Wednesday, January 15, 2014

Foundation Cracks

I taught a primary class a few months ago about the foundation of the Salt Lake Temple.   In Relief Society the same day the lesson was on the same thing so I had a lot of time to think about it.  The story of the Salt Lake Temple foundation is really fascinating.  After the Saints had been in the Salt Lake Valley for about 5 years Brigham Young said that it was time to start building a temple.  Over the next 5 or so years they built a foundation of red sandstone and mortar that was 8 feet deep.   At this point they learned that General Johnston's army was coming.

Brigham Young was concerned that the invading army would damage the temple foundation and so he had the workers take down the work buildings and bury the foundation so the army wouldn't even know it was there. The army was in Utah for 4 years.  After they left and the workers took the dirt up from the foundation they discovered cracks in the sandstone blocks.  The architect told Brigham Young that there was no way that the foundation would be able to support the granite temple they had planned.   Eventually Brigham Young decided that they would have to take all of the sandstone foundation blocks out and rebuild the foundation with granite blocks.   Replacing the foundation blocks with granite took 9 more years.

When I was young I always looked at the  invasion of Johnston's army as a huge inconvenience to the Saints. Not only did they have to deal with the unpleasantness of the invasion,  but they had to cover over the temple foundation with difficult results.  I haven't thought about the story in years,  but after teaching it in one class and then hearing it again in the next, I started to think about it differently.  Instead of thinking "How awful and inconvenient that the Saints had to go though this," I had the thought "what a blessing that Johnston's army came along at exactly the right time."   "What a blessing that the foundation was buried under enough dirt for a long enough time to allow the sandstone to do what it was going to do anyway."   Which was crack.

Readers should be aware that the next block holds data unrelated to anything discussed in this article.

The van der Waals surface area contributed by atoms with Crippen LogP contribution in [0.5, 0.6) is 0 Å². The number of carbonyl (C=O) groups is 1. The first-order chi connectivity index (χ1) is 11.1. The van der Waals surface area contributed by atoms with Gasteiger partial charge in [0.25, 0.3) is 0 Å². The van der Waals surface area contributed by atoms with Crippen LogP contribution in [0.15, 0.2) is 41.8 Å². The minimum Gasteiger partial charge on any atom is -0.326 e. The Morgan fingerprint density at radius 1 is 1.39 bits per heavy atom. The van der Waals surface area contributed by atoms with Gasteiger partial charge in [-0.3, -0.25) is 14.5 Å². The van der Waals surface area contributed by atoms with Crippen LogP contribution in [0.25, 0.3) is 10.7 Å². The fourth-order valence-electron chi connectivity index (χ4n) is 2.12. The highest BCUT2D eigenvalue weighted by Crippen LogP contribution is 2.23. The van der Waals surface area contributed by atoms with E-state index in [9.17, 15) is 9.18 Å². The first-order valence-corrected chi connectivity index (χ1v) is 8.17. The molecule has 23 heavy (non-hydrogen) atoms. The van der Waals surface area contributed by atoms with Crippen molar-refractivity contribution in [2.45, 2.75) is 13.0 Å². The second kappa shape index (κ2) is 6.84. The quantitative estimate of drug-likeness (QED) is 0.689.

As these thoughts rolled around in my brain during Relief Society that day they ended up looking an awfully lot like these thoughts.  That sometimes really hard things happen to expose cracks in our foundation while they are easier to deal with.  That sometimes we have long trials that delay our moving forward because important information hasn't come to light yet.  That we really only see a tiny part of the full picture in any given moment.

I know all too well some of the cracks that have been exposed in me because of the trials of the last two years.  But I wonder--did our family foundation need to be rebuilt somewhere else?  When we can see the whole story one day (and I have no doubt the we will be able to) what will we see and say, "Oh, of course.  THIS is why it was so important."

And most importantly, can I start looking at difficult experiences in this new way?

We have a new beautiful picture of the Salt Lake Temple in our dining room here in Oregon.  Every time I look at it I need to remind myself how grateful I am for Johnston's army.  For the cracks that were exposed.  For the unbelievable effort the pioneers went to to replace that foundation, so that the temple would still be standing today.


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  3. Now I understand your comment on my Facebook post! What a wonderful truth.
    I once read something by a great writer (unfortunately I can't remember who it was, because I would love to re-read it) that said that sometimes we believe that we have a great big castle of faith, but it's really just a castle made of cards. Then God gives us something that knocks down our card castle and helps us realize that our faith is not, actually, sufficient, and that we must continue growing closer to Him until we have the faith to be saved.
    On another note, I'm hoping to write a short story over the weekend about Joseph (Jacob's son) and "inconveniences..."

  4. Oh how I hope this is true. I feel like I am in a crack-revealing phase. I love the thought that I can fix the problem, albeit with a lot of effort, because I sometimes worry that I'm just a bad person for having cracks. Silly, but true.

  5. Cindy, do you mind if I share this on Facebook?

  6. Someone told this story today in Sacrament Meeting!

  7. Someone told this story today in Sacrament Meeting!